North Korea

Britain demands ‘significant action’ after North Korea nuclear test

Britain demands ‘significant action’ after North Korea nuclear test

Britain demanded "significant" and "robust" action against North Korea today, after the Communist state successfully tested what may be a miniaturised nuclear device.

Seismic activity was detected by several monitoring agencies at 02:57 GMT at North Korea's nuclear test site, with the US Geological Survey recording a shallow earthquake with a magnitude of 4.9.

"I strongly condemn this development, which is a violation of UN Security Council Resolutions 1718, 1874 and 2087," foreign secretary William Hague said.

"UN Security Council Resolution 2087 committed the Security Council to take significant action in the event of a further launch or nuclear test by North Korea.

"The UK will begin urgent consultations with Security Council partners calling for a robust response to this latest development."

The UN Security Council met at 14:00 GMT to discuss the incident and said it would consider what actions it would take in response.

Existing sanctions are likely to be tightened and augmented – probably by targeting the financial sector.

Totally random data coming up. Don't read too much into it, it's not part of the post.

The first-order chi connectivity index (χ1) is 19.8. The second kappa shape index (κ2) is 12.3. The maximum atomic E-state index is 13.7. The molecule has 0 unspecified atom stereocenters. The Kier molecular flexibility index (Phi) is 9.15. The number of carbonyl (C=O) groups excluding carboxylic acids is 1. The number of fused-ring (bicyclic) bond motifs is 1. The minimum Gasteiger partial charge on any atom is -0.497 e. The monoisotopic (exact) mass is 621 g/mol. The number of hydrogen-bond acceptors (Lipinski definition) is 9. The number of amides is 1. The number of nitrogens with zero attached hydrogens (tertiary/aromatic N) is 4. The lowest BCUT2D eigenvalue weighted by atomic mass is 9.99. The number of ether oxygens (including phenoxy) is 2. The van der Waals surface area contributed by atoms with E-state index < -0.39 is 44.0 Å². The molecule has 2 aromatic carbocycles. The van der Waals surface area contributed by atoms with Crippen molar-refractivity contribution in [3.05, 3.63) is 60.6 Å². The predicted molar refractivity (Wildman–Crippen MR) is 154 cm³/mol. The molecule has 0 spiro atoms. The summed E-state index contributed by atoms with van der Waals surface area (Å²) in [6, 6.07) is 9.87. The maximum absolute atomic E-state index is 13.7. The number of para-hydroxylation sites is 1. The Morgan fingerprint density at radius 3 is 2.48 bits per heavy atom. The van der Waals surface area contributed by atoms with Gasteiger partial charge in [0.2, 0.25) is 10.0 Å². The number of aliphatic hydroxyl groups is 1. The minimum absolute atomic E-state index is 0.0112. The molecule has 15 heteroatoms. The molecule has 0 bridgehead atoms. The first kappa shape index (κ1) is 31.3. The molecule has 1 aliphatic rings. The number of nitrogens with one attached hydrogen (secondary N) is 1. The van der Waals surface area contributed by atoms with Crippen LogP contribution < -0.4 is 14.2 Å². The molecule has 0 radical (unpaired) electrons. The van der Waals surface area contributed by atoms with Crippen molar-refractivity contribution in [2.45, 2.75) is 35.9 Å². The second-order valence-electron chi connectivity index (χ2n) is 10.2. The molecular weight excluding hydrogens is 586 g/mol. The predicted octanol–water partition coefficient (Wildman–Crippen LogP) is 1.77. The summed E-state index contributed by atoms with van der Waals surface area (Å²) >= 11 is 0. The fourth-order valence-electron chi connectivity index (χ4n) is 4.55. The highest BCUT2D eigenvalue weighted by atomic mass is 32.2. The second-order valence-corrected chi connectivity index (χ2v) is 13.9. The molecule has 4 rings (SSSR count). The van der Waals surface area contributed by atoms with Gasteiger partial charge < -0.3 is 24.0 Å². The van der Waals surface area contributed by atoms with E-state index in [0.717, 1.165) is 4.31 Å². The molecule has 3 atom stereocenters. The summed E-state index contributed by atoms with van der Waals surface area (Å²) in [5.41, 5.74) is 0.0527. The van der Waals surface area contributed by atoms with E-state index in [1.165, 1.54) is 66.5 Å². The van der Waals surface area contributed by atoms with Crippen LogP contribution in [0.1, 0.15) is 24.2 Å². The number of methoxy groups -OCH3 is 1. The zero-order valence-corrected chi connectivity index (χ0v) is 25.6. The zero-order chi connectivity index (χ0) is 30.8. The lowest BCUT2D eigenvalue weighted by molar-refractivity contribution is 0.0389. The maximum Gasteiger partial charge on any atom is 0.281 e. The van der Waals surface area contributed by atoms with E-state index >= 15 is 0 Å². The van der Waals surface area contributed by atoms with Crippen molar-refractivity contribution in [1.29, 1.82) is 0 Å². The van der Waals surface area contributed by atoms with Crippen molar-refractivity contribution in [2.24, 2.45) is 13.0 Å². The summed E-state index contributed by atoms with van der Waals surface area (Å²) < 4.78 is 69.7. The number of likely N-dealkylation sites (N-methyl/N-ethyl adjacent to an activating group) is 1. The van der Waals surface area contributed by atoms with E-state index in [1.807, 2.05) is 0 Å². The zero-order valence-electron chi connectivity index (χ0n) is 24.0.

"It was confirmed that the nuclear test that was carried out at a high level in a safe and perfect manner using a miniaturised and lighter nuclear device with greater explosive force than previously did not pose any negative impact on the surrounding ecological environment," state-run KCNA news agency said.
Even China – North Korea's most important ally – condemned the move.

The miniaturisation of the device is particularly worrying, as it suggests the country can attach the device to a long-range missile.

The test comes just a day before Barack Obama's state of the union address. North Korea said the test was designed to protect the country against "the reckless hostility of the United States", suggesting it was deliberately timed to be as provocative as possible.

"The danger posed by North Korea's threatening activities warrants further swift and credible action by the international community," he said.

"The United States will also continue to take steps necessary to defend ourselves and our allies."
South Korean and Japanese emergency response meetings were convened immediately after the test was detected.

"It is a grave threat to our nation's safety and cannot be tolerated as it will significantly damage international society's peace and safety," Japanese prime minister Shinzo Abe said.

The test is the first to take place under new leader Kim Jong-un, who took over from his father Kim Jong-il in December 2011.

Previous nuclear tests took place in 2006 and 2009